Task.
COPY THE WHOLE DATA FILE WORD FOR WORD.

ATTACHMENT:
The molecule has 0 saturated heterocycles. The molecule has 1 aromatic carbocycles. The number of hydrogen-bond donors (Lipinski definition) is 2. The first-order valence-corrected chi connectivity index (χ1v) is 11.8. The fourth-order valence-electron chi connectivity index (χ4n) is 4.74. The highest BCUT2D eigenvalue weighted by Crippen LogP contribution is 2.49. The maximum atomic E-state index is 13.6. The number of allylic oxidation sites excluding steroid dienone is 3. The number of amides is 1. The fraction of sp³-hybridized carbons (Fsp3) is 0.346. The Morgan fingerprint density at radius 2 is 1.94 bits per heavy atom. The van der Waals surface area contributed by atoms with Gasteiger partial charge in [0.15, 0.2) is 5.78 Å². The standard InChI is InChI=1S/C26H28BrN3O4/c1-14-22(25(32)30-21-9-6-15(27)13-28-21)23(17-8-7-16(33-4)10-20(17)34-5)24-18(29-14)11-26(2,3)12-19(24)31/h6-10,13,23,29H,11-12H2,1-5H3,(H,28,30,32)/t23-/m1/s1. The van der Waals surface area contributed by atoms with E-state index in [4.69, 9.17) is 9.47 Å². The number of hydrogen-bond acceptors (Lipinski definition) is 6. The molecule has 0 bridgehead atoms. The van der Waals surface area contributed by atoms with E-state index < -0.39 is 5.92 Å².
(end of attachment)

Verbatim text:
The molecule has 0 saturated heterocycles. The molecule has 1 aromatic carbocycles. The number of hydrogen-bond donors (Lipinski definition) is 2. The first-order valence-corrected chi connectivity index (χ1v) is 11.8. The fourth-order valence-electron chi connectivity index (χ4n) is 4.74. The highest BCUT2D eigenvalue weighted by Crippen LogP contribution is 2.49. The maximum atomic E-state index is 13.6. The number of allylic oxidation sites excluding steroid dienone is 3. The number of amides is 1. The fraction of sp³-hybridized carbons (Fsp3) is 0.346. The Morgan fingerprint density at radius 2 is 1.94 bits per heavy atom. The van der Waals surface area contributed by atoms with Gasteiger partial charge in [0.15, 0.2) is 5.78 Å². The standard InChI is InChI=1S/C26H28BrN3O4/c1-14-22(25(32)30-21-9-6-15(27)13-28-21)23(17-8-7-16(33-4)10-20(17)34-5)24-18(29-14)11-26(2,3)12-19(24)31/h6-10,13,23,29H,11-12H2,1-5H3,(H,28,30,32)/t23-/m1/s1. The van der Waals surface area contributed by atoms with E-state index in [4.69, 9.17) is 9.47 Å². The number of hydrogen-bond acceptors (Lipinski definition) is 6. The molecule has 0 bridgehead atoms. The van der Waals surface area contributed by atoms with E-state index < -0.39 is 5.92 Å².